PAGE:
Trying Times for iXL

The last time I talked to Bert Ellis, he was riding high.

Ellis was building iXL through acquisitions, buying small design shops for its employees, not its book of business. He was selling services faster than he could execute the orders, he said.

Within a year of my interview, Atlanta commuters would see a giant “iXL” on the side of the former Equifax building, located at the so-called Brookwood split, where I-85 and I-75 merge heading downtown. Equifax’s old headquarters building dated from the 1950s, and Equifax itself was founded in 1899. It seemed iXL was here to stay.

As they say, easy come, easy go. A few days ago, iXL announced 850 layoffs, meaning its total workforce will soon be half of what it was just a few months ago. Since the start of the year, the stock has lost 98 percent of its value. For its third quarter, the company actually lost more money, $88.1 million, than it had in sales, $87.8 million. You can get away with that if you’re growing, but quarterly revenues were actually down nearly one-fourth, from $119.2 million in the previous quarter.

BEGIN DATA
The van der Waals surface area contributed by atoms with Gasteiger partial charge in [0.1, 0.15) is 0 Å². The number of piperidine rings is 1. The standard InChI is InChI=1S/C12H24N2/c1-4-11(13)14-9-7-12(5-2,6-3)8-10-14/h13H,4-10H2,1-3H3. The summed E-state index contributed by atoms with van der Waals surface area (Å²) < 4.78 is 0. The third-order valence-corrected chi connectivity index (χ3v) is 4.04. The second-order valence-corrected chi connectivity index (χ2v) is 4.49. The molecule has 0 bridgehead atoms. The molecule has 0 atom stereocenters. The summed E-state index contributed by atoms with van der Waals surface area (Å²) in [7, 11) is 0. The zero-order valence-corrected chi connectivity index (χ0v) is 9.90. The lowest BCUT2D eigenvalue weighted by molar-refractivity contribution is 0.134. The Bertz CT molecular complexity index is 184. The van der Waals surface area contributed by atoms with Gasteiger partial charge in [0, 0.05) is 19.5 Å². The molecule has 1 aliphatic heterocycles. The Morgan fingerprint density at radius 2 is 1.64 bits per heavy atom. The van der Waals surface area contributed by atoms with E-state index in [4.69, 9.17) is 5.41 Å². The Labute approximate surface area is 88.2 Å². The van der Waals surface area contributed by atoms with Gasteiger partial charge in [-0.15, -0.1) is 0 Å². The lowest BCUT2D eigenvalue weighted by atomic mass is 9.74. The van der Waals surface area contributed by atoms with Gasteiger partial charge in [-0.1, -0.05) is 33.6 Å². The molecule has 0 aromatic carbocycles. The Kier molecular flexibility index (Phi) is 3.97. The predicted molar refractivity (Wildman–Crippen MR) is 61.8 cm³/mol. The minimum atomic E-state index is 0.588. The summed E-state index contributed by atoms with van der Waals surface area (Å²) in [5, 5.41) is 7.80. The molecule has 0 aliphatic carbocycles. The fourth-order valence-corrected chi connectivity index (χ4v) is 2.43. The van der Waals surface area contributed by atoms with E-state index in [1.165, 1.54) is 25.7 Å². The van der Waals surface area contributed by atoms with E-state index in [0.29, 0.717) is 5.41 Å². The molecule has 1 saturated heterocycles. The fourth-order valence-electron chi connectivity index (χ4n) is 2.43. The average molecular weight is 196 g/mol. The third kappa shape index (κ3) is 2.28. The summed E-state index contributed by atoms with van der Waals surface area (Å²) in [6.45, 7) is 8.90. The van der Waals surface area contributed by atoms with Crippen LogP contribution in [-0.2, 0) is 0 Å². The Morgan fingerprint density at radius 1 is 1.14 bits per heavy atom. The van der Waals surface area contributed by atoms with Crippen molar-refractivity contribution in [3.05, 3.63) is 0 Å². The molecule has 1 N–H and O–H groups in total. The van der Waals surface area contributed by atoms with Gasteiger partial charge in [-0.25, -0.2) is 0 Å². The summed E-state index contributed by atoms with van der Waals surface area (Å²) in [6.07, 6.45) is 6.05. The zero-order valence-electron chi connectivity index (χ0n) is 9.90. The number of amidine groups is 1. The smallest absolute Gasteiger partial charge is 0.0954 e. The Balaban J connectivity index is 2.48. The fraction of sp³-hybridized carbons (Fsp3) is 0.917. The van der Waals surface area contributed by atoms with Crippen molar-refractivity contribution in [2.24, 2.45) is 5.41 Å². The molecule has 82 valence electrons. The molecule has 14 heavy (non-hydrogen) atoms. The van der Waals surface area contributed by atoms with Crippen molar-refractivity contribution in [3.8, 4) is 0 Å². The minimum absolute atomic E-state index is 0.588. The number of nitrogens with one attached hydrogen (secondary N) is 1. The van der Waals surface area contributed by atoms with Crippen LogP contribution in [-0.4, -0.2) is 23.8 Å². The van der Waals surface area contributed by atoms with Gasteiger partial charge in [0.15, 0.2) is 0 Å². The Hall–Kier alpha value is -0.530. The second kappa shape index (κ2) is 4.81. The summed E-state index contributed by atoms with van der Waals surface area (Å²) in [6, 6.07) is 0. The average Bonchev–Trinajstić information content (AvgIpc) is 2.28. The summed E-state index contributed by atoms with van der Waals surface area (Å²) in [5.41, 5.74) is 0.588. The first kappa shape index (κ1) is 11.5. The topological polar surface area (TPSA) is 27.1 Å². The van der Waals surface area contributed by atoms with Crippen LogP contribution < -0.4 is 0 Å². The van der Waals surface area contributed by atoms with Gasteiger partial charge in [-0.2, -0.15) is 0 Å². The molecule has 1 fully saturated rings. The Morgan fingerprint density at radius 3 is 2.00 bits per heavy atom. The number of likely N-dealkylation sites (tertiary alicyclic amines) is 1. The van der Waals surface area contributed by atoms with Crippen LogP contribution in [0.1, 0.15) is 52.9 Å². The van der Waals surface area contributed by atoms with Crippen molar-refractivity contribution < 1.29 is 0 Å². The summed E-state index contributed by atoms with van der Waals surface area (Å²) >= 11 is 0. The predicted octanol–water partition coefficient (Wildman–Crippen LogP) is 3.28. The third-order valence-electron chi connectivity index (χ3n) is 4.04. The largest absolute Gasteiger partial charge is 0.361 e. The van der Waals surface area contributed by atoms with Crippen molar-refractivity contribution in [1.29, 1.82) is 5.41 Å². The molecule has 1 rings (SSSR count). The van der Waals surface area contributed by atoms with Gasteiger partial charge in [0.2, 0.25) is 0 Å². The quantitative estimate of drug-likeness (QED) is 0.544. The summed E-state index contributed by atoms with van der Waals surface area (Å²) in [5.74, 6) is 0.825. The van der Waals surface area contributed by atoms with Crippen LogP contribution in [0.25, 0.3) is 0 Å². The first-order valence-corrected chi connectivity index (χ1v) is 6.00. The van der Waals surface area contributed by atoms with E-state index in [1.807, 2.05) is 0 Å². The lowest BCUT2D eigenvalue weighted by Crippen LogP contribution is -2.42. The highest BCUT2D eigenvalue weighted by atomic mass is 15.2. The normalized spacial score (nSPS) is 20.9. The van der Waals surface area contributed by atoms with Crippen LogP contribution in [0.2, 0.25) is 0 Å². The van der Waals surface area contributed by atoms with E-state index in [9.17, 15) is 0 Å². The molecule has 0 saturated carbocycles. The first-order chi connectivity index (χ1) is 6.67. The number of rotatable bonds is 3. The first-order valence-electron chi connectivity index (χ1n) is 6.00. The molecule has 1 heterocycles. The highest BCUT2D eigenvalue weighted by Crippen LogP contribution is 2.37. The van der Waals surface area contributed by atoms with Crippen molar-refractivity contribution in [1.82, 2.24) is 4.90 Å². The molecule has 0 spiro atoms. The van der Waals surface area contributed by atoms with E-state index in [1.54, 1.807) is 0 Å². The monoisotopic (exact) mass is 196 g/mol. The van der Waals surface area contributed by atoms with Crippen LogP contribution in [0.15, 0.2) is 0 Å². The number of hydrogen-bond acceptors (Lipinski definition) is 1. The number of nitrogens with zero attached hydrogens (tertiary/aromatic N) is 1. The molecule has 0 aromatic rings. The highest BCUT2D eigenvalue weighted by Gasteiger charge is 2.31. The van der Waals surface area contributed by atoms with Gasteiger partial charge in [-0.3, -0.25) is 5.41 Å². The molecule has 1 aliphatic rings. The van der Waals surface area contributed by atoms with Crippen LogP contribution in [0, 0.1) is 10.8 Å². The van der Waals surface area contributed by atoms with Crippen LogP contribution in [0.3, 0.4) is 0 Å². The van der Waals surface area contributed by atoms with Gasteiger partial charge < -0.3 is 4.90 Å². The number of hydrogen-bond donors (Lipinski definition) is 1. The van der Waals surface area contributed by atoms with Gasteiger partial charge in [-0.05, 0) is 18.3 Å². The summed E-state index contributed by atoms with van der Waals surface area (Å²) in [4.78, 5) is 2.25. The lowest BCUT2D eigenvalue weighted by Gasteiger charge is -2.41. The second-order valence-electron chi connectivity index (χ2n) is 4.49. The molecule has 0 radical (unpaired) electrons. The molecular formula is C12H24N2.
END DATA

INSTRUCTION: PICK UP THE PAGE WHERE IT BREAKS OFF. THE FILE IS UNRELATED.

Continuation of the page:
Ellis talked about “focusing on business-to-business” clients, on large clients such as BellSouth that can pay their bills. Analysts applauded, which they usually do when dramatic layoffs are announced.

To be fair, the same sort of thing has been happening throughout the industry. Outfits such as AGENCY.COM and Modem Media that looked ready to replace the big ad agencies and big systems integration companies a year ago are all flat on their backs. Dot-com clients that signed big contracts for continuing services are hanging up “Going out of business” signs. Others are very slow to pay their bills. The survivors are cutting back drastically.

But something else is going on. Most of the web builders were entrepreneurial agglomerations thrown together with confederate money. Their corporate cultures were snapped on, not built. They weren’t the institutions they claimed to be. Putting a sign on an old building doesn’t make you an old company.

Every new industry goes through a boom-and-bust cycle. The boom can be fun, but the bust is when you prove your mettle.

This is true for Ellis, sure, but it’s also true for you and me. What’s happening at iXL is just one example of what’s going on all over. I’m not surprised because the first story I covered was a boom, the Houston oil boom of the 1970s, and so I know how these stories have to end.

But it’s news to you as it’s news to Ellis. Some people never recover from a bust. It scars them. Others come back stronger.

Let me tell you the one thing that helps: This too shall pass away. When I said it a year ago, it must have sounded like a warning or, worse, a cut.

Today, it should bring comfort because it’s as true now as it was then.

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